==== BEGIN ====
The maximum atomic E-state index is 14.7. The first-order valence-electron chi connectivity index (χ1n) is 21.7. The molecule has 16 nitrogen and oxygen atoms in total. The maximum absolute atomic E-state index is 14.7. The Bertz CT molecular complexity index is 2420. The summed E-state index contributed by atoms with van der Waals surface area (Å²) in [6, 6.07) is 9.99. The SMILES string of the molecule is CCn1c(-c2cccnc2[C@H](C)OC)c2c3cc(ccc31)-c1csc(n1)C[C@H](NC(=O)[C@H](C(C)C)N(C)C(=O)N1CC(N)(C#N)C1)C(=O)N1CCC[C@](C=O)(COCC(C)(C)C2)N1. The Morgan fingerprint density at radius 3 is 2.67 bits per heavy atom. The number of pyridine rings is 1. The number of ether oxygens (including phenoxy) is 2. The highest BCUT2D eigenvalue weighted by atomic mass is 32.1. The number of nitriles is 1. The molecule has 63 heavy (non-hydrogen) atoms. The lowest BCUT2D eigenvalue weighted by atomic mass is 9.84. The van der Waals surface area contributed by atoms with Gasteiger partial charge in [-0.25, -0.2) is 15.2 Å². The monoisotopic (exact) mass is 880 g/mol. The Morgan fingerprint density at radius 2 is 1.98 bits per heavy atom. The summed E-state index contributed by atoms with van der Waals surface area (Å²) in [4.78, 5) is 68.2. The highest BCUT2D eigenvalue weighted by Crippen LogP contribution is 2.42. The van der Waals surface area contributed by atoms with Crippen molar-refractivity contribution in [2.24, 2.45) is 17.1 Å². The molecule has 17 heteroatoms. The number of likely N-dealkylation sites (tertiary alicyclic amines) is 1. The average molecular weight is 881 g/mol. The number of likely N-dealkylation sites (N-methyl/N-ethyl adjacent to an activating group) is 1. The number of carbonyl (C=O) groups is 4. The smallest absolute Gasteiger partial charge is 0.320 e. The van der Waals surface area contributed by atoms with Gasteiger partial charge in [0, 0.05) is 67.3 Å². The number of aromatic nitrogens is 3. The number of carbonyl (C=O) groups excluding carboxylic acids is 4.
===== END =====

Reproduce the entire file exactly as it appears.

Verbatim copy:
The maximum atomic E-state index is 14.7. The first-order valence-electron chi connectivity index (χ1n) is 21.7. The molecule has 16 nitrogen and oxygen atoms in total. The maximum absolute atomic E-state index is 14.7. The Bertz CT molecular complexity index is 2420. The summed E-state index contributed by atoms with van der Waals surface area (Å²) in [6, 6.07) is 9.99. The SMILES string of the molecule is CCn1c(-c2cccnc2[C@H](C)OC)c2c3cc(ccc31)-c1csc(n1)C[C@H](NC(=O)[C@H](C(C)C)N(C)C(=O)N1CC(N)(C#N)C1)C(=O)N1CCC[C@](C=O)(COCC(C)(C)C2)N1. The Morgan fingerprint density at radius 3 is 2.67 bits per heavy atom. The number of pyridine rings is 1. The number of ether oxygens (including phenoxy) is 2. The highest BCUT2D eigenvalue weighted by atomic mass is 32.1. The number of nitriles is 1. The molecule has 63 heavy (non-hydrogen) atoms. The lowest BCUT2D eigenvalue weighted by atomic mass is 9.84. The van der Waals surface area contributed by atoms with Gasteiger partial charge in [-0.25, -0.2) is 15.2 Å². The monoisotopic (exact) mass is 880 g/mol. The Morgan fingerprint density at radius 2 is 1.98 bits per heavy atom. The summed E-state index contributed by atoms with van der Waals surface area (Å²) in [4.78, 5) is 68.2. The highest BCUT2D eigenvalue weighted by Crippen LogP contribution is 2.42. The van der Waals surface area contributed by atoms with Crippen molar-refractivity contribution in [2.24, 2.45) is 17.1 Å². The molecule has 17 heteroatoms. The number of likely N-dealkylation sites (tertiary alicyclic amines) is 1. The average molecular weight is 881 g/mol. The number of likely N-dealkylation sites (N-methyl/N-ethyl adjacent to an activating group) is 1. The number of carbonyl (C=O) groups is 4. The smallest absolute Gasteiger partial charge is 0.320 e. The van der Waals surface area contributed by atoms with Gasteiger partial charge in [0, 0.05) is 67.3 Å². The number of aromatic nitrogens is 3. The number of carbonyl (C=O) groups excluding carboxylic acids is 4.